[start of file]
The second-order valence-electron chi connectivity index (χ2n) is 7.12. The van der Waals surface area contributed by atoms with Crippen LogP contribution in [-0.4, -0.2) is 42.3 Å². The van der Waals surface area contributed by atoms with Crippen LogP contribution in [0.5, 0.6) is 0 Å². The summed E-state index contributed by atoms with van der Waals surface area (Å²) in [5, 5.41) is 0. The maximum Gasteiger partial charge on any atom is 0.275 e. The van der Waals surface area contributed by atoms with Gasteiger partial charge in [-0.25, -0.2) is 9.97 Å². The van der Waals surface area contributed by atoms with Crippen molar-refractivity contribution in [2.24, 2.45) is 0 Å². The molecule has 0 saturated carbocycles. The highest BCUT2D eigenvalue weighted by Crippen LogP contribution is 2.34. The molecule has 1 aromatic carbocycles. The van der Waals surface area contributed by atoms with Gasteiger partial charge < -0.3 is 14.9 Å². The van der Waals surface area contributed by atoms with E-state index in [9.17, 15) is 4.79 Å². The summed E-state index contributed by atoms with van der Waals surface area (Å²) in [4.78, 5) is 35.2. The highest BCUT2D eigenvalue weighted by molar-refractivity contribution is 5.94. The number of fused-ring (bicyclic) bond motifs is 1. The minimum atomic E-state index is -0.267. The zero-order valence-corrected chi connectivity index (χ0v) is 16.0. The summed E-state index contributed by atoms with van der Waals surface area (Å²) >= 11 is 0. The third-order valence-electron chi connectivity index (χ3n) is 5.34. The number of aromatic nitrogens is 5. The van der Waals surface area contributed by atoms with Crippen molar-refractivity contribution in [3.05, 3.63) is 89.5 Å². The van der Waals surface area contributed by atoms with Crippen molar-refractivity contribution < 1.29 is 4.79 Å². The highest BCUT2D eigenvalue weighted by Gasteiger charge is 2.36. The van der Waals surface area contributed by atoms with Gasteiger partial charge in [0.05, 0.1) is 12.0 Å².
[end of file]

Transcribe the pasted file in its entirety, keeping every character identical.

The second-order valence-electron chi connectivity index (χ2n) is 7.12. The van der Waals surface area contributed by atoms with Crippen LogP contribution in [-0.4, -0.2) is 42.3 Å². The van der Waals surface area contributed by atoms with Crippen LogP contribution in [0.5, 0.6) is 0 Å². The summed E-state index contributed by atoms with van der Waals surface area (Å²) in [5, 5.41) is 0. The maximum Gasteiger partial charge on any atom is 0.275 e. The van der Waals surface area contributed by atoms with Gasteiger partial charge in [-0.25, -0.2) is 9.97 Å². The van der Waals surface area contributed by atoms with Crippen molar-refractivity contribution in [2.24, 2.45) is 0 Å². The molecule has 0 saturated carbocycles. The highest BCUT2D eigenvalue weighted by Crippen LogP contribution is 2.34. The molecule has 1 aromatic carbocycles. The van der Waals surface area contributed by atoms with Gasteiger partial charge < -0.3 is 14.9 Å². The van der Waals surface area contributed by atoms with E-state index in [9.17, 15) is 4.79 Å². The summed E-state index contributed by atoms with van der Waals surface area (Å²) in [4.78, 5) is 35.2. The highest BCUT2D eigenvalue weighted by molar-refractivity contribution is 5.94. The number of fused-ring (bicyclic) bond motifs is 1. The minimum atomic E-state index is -0.267. The zero-order valence-corrected chi connectivity index (χ0v) is 16.0. The summed E-state index contributed by atoms with van der Waals surface area (Å²) >= 11 is 0. The third-order valence-electron chi connectivity index (χ3n) is 5.34. The number of aromatic nitrogens is 5. The van der Waals surface area contributed by atoms with Crippen molar-refractivity contribution in [3.05, 3.63) is 89.5 Å². The van der Waals surface area contributed by atoms with Crippen molar-refractivity contribution < 1.29 is 4.79 Å². The highest BCUT2D eigenvalue weighted by Gasteiger charge is 2.36. The van der Waals surface area contributed by atoms with Gasteiger partial charge in [0.05, 0.1) is 12.0 Å².